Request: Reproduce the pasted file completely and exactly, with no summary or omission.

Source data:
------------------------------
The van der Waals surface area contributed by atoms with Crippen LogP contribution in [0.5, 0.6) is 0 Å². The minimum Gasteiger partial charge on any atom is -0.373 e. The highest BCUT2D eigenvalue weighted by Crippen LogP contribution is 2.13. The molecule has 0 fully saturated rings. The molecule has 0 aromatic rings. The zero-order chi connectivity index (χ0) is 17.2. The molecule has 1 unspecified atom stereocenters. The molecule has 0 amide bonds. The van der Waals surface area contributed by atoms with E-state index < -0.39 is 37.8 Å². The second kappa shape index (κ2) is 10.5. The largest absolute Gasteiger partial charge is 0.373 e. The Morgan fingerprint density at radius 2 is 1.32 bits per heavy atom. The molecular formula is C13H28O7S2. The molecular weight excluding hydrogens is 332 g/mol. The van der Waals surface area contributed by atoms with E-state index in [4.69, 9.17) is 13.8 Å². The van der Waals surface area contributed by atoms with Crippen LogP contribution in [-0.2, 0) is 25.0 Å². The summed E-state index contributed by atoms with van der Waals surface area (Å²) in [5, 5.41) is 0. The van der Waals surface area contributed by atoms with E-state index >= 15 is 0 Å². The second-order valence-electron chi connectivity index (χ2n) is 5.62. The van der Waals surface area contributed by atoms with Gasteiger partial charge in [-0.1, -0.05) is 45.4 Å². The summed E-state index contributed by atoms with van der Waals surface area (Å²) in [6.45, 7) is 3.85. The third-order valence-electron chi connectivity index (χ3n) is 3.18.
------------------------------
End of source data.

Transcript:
The van der Waals surface area contributed by atoms with Crippen LogP contribution in [0.5, 0.6) is 0 Å². The minimum Gasteiger partial charge on any atom is -0.373 e. The highest BCUT2D eigenvalue weighted by Crippen LogP contribution is 2.13. The molecule has 0 fully saturated rings. The molecule has 0 aromatic rings. The zero-order chi connectivity index (χ0) is 17.2. The molecule has 1 unspecified atom stereocenters. The molecule has 0 amide bonds. The van der Waals surface area contributed by atoms with E-state index < -0.39 is 37.8 Å². The second kappa shape index (κ2) is 10.5. The largest absolute Gasteiger partial charge is 0.373 e. The Morgan fingerprint density at radius 2 is 1.32 bits per heavy atom. The molecular formula is C13H28O7S2. The molecular weight excluding hydrogens is 332 g/mol. The van der Waals surface area contributed by atoms with E-state index in [4.69, 9.17) is 13.8 Å². The van der Waals surface area contributed by atoms with Crippen LogP contribution in [-0.2, 0) is 25.0 Å². The summed E-state index contributed by atoms with van der Waals surface area (Å²) in [5, 5.41) is 0. The van der Waals surface area contributed by atoms with E-state index >= 15 is 0 Å². The second-order valence-electron chi connectivity index (χ2n) is 5.62. The van der Waals surface area contributed by atoms with Gasteiger partial charge in [-0.1, -0.05) is 45.4 Å². The summed E-state index contributed by atoms with van der Waals surface area (Å²) in [6.45, 7) is 3.85. The third-order valence-electron chi connectivity index (χ3n) is 3.18.